Learnings in Life
Contributed by Ashok G. Vasandani
Here’s a story I read in www.developgoodhabits.com that I’d like to share, something that we can all learn from.
ONE night in July at an all-girls summer camp, the campers were gathered around in a circle for their nighttime devotions. The counselor asked if any of the girls wanted to share something that had happened that day that impacted them. One camper raised her hand and said a girl from another camp cabin had said something that hurt her feelings and she was really upset about it.
The camp counselor went to the bathroom to grab a tube of toothpaste. She took the tube and squeezed it just a bit so some toothpaste came out. She then tried to put the toothpaste back in the tube, but it just created a mess. Then she squeezed the tube even more, pushing more toothpaste out and creating even more of a mess, but none of it would go back into the tube.
The counselor then told the campers, “this toothpaste represents the words you speak. Once you say something that you want to take back, it’s impossible and it only creates a mess. Think before you speak, and make sure your words are going to good use before you let them out.”
Speaking is a fundamental social skill required for living a successful life. However, many are careless with their words, but they hold so much power. They can have a direct impact on the outcome of a situation, creating a helpful or hurtful reaction in our world. The problem is, once words come out of your mouth, no amount of “I’m sorrys” will make them go back in: blurting something out and then attempting to take it back is like shutting the gate after the horse has taken off.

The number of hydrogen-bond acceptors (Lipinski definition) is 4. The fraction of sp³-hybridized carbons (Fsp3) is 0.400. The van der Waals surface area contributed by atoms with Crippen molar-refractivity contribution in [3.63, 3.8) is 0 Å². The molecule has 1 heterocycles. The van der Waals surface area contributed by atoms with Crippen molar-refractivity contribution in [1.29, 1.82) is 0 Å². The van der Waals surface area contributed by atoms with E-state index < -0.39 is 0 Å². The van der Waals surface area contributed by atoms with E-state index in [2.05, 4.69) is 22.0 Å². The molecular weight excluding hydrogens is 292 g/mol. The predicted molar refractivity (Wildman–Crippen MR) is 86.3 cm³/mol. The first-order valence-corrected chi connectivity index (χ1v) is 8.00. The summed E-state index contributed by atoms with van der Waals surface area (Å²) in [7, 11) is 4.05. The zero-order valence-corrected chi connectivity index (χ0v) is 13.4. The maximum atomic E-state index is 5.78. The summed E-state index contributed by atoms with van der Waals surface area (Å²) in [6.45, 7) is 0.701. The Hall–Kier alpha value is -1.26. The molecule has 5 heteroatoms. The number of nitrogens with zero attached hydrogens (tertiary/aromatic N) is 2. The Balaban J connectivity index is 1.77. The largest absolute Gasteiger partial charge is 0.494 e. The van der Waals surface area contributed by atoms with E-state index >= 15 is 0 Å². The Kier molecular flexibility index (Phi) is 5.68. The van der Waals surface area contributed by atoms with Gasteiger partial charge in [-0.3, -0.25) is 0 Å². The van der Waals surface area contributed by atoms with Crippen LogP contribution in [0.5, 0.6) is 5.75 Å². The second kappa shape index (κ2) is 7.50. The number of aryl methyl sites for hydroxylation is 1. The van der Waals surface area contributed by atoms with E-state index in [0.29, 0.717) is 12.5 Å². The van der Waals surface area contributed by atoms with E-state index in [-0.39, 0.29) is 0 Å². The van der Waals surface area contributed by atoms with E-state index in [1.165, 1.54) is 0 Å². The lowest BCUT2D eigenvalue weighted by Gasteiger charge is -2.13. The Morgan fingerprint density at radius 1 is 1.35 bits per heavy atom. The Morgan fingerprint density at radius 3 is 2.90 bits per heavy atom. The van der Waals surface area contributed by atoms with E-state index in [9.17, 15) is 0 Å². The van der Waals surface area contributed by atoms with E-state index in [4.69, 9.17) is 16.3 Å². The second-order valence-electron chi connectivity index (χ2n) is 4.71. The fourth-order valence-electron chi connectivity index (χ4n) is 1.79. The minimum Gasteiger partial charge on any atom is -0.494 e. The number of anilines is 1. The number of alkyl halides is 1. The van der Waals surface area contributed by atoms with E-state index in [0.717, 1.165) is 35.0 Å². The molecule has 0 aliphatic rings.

Thinking before you speak allows you the time to consider the potential impact of your words. Be careful when choosing where and when you let your words out. You can easily hurt other people, and once you do, you can’t take it back.
Words define who we are by revealing our attitudes and character, giving people an indication of our intellect or ignorance. Stop for a minute before you speak and question yourself about why you’re saying what you are. Are you trying to relay information? Relate to someone else? Make sure you’re able to take responsibility for whatever you’re about to say.
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